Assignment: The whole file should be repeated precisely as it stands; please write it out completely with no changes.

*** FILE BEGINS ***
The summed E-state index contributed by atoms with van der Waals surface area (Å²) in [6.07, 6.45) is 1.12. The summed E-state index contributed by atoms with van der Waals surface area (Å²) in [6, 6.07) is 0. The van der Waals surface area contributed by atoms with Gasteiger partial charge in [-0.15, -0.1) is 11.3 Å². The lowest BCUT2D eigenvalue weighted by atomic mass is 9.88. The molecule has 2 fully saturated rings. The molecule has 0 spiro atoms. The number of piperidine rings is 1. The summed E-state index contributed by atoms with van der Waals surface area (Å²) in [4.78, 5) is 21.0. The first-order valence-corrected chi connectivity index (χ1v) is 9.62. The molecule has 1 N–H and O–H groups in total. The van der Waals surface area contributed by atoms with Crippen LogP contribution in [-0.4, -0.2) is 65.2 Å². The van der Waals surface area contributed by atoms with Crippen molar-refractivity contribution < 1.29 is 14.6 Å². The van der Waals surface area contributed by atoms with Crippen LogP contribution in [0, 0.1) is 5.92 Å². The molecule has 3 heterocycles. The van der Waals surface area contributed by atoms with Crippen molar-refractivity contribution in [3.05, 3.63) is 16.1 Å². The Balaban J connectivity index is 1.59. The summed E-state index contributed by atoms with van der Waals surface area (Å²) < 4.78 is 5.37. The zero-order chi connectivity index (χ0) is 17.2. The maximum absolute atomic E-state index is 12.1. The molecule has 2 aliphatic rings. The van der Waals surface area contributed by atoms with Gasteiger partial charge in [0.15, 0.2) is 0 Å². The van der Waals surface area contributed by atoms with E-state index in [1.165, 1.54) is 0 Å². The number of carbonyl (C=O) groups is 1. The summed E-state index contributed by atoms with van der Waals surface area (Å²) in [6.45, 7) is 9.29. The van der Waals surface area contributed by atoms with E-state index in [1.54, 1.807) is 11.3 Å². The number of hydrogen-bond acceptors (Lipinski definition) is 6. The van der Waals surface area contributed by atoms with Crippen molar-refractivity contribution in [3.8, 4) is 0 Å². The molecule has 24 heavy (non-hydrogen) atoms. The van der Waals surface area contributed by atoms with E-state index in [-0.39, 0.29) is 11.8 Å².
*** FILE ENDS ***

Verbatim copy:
The summed E-state index contributed by atoms with van der Waals surface area (Å²) in [6.07, 6.45) is 1.12. The summed E-state index contributed by atoms with van der Waals surface area (Å²) in [6, 6.07) is 0. The van der Waals surface area contributed by atoms with Gasteiger partial charge in [-0.15, -0.1) is 11.3 Å². The lowest BCUT2D eigenvalue weighted by atomic mass is 9.88. The molecule has 2 fully saturated rings. The molecule has 0 spiro atoms. The number of piperidine rings is 1. The summed E-state index contributed by atoms with van der Waals surface area (Å²) in [4.78, 5) is 21.0. The first-order valence-corrected chi connectivity index (χ1v) is 9.62. The molecule has 1 N–H and O–H groups in total. The van der Waals surface area contributed by atoms with Crippen LogP contribution in [-0.4, -0.2) is 65.2 Å². The van der Waals surface area contributed by atoms with Crippen molar-refractivity contribution < 1.29 is 14.6 Å². The van der Waals surface area contributed by atoms with Crippen LogP contribution in [0, 0.1) is 5.92 Å². The molecule has 3 heterocycles. The van der Waals surface area contributed by atoms with Crippen molar-refractivity contribution in [3.05, 3.63) is 16.1 Å². The Balaban J connectivity index is 1.59. The summed E-state index contributed by atoms with van der Waals surface area (Å²) < 4.78 is 5.37. The zero-order chi connectivity index (χ0) is 17.2. The maximum absolute atomic E-state index is 12.1. The molecule has 2 aliphatic rings. The van der Waals surface area contributed by atoms with Gasteiger partial charge in [0.15, 0.2) is 0 Å². The van der Waals surface area contributed by atoms with E-state index in [1.165, 1.54) is 0 Å². The number of carbonyl (C=O) groups is 1. The summed E-state index contributed by atoms with van der Waals surface area (Å²) in [6.45, 7) is 9.29. The van der Waals surface area contributed by atoms with E-state index in [1.54, 1.807) is 11.3 Å². The number of hydrogen-bond acceptors (Lipinski definition) is 6. The van der Waals surface area contributed by atoms with Crippen molar-refractivity contribution in [3.8, 4) is 0 Å². The molecule has 24 heavy (non-hydrogen) atoms. The van der Waals surface area contributed by atoms with E-state index in [-0.39, 0.29) is 11.8 Å².